Pachena Point

Feature Type:Point - Land area jutting into a water feature; also used for a convex change in direction of a shoreline.
Name Authority: BC Geographical Names Office
Relative Location: S side Pachena Bay, just SE of Barkley Sound, Barclay Land District
Latitude-Longitude: 48°43'19''N, 125°06'03''W at the approximate centre of this feature.
Datum: NAD83
NTS Map: 92C/11

Origin Notes and History:

"Pachena Point (not Beghados, Beegadoss nor Beeghadoss)" adopted in the 5th Report of the Geographic Board of Canada, 30 June 1904.

Source: BC place name cards, or correspondence to/from BC's Chief Geographer or BC Geographical Names Office

"I desire to call the attention of the Geographic Board to a misnamed point on the west coast of Vancouver Island. The Admiralty Charts have marked it the last few years "Beegadoss Point". The real name of the point, and the name it is known by locally is Pachena Point, named after the Pachena Indians who have had a rancherie in this vicinity from time immemorial. A lieutenant named Nugent in HMS Champion named it Beegadoss Point because I told him an iron ship named "Beegadoss Ambiadoss" [sic] was wrecked there. He had no business to do this as the point is known locally as Pachena Point, and this name should be restored to it on Admiralty Charts # 917 (1911), and 584." (18 April 1902 letter from Capt. John T. Walbran to BC Chief Geographer, file 1902) Apparently called Beghadoss Point prior to establishment of a lightstation here in 1909, after the 3-masted Bechardass-Ambiadas, wrecked about 1/2 mile northwest of this point 27 July 1897.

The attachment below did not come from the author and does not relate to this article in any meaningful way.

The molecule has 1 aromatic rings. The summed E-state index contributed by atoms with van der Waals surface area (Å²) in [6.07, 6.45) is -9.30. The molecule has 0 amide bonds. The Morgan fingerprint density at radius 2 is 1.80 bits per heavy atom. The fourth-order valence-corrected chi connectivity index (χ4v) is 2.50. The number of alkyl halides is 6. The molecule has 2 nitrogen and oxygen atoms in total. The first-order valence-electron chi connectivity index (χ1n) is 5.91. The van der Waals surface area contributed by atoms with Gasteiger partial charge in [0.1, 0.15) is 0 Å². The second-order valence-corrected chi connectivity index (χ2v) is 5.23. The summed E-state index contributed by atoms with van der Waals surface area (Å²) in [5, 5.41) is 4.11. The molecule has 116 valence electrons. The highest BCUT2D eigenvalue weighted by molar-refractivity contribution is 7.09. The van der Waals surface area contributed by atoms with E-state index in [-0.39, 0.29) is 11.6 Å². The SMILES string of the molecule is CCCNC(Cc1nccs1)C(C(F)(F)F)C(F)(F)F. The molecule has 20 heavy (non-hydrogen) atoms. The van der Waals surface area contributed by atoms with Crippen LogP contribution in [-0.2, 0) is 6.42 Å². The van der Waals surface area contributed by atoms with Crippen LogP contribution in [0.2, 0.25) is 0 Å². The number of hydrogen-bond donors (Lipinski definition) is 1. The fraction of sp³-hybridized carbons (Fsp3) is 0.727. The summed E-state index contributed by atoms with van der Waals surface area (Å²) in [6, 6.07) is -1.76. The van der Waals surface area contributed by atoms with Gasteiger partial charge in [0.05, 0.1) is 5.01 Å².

Source: BC place name cards, or correspondence to/from BC's Chief Geographer or BC Geographical Names Office

On 27 July 1879 the British bark "Becherdass Ambiadas", Captain Williams in command and bound for Moodyville from Shanghai, was driven on a reef about 1/2 mile west of here. The wreck was caused by fog; the vessel dragged over the reef and became a total loss. Some of the survivors resided at the station until the schooner "Favourite", under Captain Spring, arrived to take them to Victoria. For beachcombers the wreck yielded a bonanza, much of which was recovered by the Indians. The Cox family retrieved several casks of wine.

Source: Gibbs, James A; Shipwrecks of Juan de Fuca; Binfords & Mort, Portland, 1968.

"This word is derived from the Nitinaht Indian name for the site of Port Renfrew, but by mistake the anglicized name Pachena was applied to a point further up the coast that had a nearly identical configuration. Pachena in its original form means either 'sea foam' or 'foam on the rocks'."

Source: Akrigg, Helen B. and Akrigg, G.P.V; British Columbia Place Names; Sono Nis Press, Victoria 1986 /or University of British Columbia Press 1997

The Huu-ay-aht village of Ts'axq'oo-is was located just east of Pachena Point. "Within the Hahoultee of Klaawanuk. Billy Happynook said the name means ┬┐village along the west coast with a bay (bight) within it.┬┐ Alex Williams said they anchored here during a big westerly." (Huu-ay-aht Place Names in the Chief Louie Nookemus historial accounts, c1964, shared September 2009 in the context of the Maa-nulth First Nations Treaty.)

Source: included with note